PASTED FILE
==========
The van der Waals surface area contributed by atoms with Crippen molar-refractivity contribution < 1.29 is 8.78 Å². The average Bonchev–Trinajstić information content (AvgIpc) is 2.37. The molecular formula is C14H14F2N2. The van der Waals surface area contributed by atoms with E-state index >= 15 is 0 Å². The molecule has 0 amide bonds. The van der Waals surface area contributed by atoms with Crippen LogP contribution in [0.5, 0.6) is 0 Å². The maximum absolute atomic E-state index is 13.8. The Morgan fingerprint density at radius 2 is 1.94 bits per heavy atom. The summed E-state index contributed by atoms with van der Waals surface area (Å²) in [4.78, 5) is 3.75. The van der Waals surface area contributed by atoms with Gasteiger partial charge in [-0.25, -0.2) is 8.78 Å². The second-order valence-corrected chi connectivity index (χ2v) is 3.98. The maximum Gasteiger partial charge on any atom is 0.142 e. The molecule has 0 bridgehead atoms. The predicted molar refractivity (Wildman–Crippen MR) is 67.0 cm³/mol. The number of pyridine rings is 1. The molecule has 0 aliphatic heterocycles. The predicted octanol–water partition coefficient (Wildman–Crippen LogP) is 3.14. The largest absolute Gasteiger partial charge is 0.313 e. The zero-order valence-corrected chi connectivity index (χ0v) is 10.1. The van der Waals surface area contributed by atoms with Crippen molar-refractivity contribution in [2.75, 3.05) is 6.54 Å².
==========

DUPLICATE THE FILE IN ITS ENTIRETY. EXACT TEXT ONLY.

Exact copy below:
The van der Waals surface area contributed by atoms with Crippen molar-refractivity contribution < 1.29 is 8.78 Å². The average Bonchev–Trinajstić information content (AvgIpc) is 2.37. The molecular formula is C14H14F2N2. The van der Waals surface area contributed by atoms with E-state index >= 15 is 0 Å². The molecule has 0 amide bonds. The van der Waals surface area contributed by atoms with Crippen LogP contribution in [0.5, 0.6) is 0 Å². The maximum absolute atomic E-state index is 13.8. The Morgan fingerprint density at radius 2 is 1.94 bits per heavy atom. The summed E-state index contributed by atoms with van der Waals surface area (Å²) in [4.78, 5) is 3.75. The van der Waals surface area contributed by atoms with Gasteiger partial charge in [-0.25, -0.2) is 8.78 Å². The second-order valence-corrected chi connectivity index (χ2v) is 3.98. The maximum Gasteiger partial charge on any atom is 0.142 e. The molecule has 0 bridgehead atoms. The predicted molar refractivity (Wildman–Crippen MR) is 67.0 cm³/mol. The number of pyridine rings is 1. The molecule has 0 aliphatic heterocycles. The predicted octanol–water partition coefficient (Wildman–Crippen LogP) is 3.14. The largest absolute Gasteiger partial charge is 0.313 e. The zero-order valence-corrected chi connectivity index (χ0v) is 10.1. The van der Waals surface area contributed by atoms with Crippen molar-refractivity contribution in [2.75, 3.05) is 6.54 Å².